AKAI MPC One Is The Small, Standalone MPC We’ve Wanted Since 2006


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The new standalone MPC from AKAI
At NAMM, AKAI stole the (beatmaker) show with its new, compact and standalone MPC One. This younger sibling of the MPC X and MPC Live inherits the software and hardware architecture of the most recent AKAI MPC units, with a much smaller footprint. It took 14 years (in 2006 AKAI introduced the MPC500, the smallest standalone MPC ever seen) to release something that packed the core concept of the MPC family in a portable form-factor, but it looks like it was worth the wait.

Splice Rent-to-Own

Unlike the MPC500 MPC One cannot run on batteries, but probably this decision helped to keep the costs down.

The unit has the same 7-inch multi-touch interface seen on the MPC Live, stereo inputs for sampling, Splice integration, MIDI, CV/gate connections, USB Flash and SD Card storage.

An overview of the AKAI MPC One

Software-wise, MPC One comes loaded with 2GB of new drum sample & loop collections, curated specifically for this new hardware. It also features the signature synth engines Electric, Tubesynth and Bassline as well as the AIR FX for mixing & mastering.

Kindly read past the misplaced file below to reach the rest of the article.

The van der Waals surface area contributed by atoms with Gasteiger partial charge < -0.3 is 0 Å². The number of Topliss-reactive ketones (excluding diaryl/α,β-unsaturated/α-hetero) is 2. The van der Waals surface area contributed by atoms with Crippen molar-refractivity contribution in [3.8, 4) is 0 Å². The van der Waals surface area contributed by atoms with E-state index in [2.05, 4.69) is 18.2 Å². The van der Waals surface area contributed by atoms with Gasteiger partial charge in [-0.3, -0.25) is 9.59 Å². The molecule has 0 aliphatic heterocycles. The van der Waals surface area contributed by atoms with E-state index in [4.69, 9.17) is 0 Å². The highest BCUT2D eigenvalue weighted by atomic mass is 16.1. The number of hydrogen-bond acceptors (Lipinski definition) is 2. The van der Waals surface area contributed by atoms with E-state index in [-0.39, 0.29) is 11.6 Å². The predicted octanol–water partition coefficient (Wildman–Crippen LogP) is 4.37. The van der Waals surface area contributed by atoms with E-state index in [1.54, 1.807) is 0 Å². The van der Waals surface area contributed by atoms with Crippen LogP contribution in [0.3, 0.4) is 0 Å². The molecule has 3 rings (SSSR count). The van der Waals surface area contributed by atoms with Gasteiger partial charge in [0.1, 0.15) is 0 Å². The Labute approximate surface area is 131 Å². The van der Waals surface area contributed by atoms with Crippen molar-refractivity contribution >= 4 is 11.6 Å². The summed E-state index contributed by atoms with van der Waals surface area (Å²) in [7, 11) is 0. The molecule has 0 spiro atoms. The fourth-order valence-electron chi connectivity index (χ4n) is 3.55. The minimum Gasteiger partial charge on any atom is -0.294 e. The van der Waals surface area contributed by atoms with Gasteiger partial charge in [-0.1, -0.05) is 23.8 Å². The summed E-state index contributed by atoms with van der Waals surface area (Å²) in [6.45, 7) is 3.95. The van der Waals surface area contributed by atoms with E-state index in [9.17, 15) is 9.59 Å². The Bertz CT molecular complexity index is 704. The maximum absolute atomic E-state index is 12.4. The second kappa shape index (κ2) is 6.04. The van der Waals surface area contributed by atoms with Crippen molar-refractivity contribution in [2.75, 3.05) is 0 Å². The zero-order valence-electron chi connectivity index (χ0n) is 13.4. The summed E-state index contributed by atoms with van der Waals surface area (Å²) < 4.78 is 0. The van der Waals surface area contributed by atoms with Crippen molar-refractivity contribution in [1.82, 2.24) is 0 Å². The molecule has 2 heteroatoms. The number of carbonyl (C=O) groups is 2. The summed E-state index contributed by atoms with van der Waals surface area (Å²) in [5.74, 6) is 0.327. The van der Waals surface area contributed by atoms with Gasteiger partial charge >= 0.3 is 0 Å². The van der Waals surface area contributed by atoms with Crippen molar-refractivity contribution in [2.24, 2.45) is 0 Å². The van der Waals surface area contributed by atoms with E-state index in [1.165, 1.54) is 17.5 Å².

Additionally, MPC One incorporates control surface workflow for PC & Mac and includes a full version of MPC2 Desktop Software.

Here below you’ll find an extensive overview of the new MPC One, worth watching especially if you’re not familiar with its siblings:

Splice Sounds

The Digitakt Killer?

Is the MPC One a Digitakt killer? Well, the philosophy behind these machines is so different that it’s hard to put them on the same level. Sure, price wise they share the same market, and they are both compact and quite intuitive to use. Their approach to performing and sequencing is apples and oranges though, and in the end, it is really a subjective choice.
The Digitakt boasts the well-known Elektron nifty tricks, while the MPC One inherits the classic AKAI old school vibe. Personally, I’m not a fan of Elektron’s small screens (even though much improved in the latest models), but some might like that better than the ‘DAW-like’ feel of the recent AKAI interfaces.
Connectivity-wise, the MPC One wins hands down if you plan to use it with your modular system. Also, here we get proper stereo sampling, unlike the Digitakt.

While waiting to try one in the flesh, I think the MPC One is the machine we were waiting from AKAI for many years now (remember when the MPC Touch came out and everyone thought it would have been a standalone unit?), and I’m excited to see it on the market.

Pricing and Availability

MPC One will be available in February 2020 and will ship with a retail price of $699. For more information on MPC One, visit the official web page.

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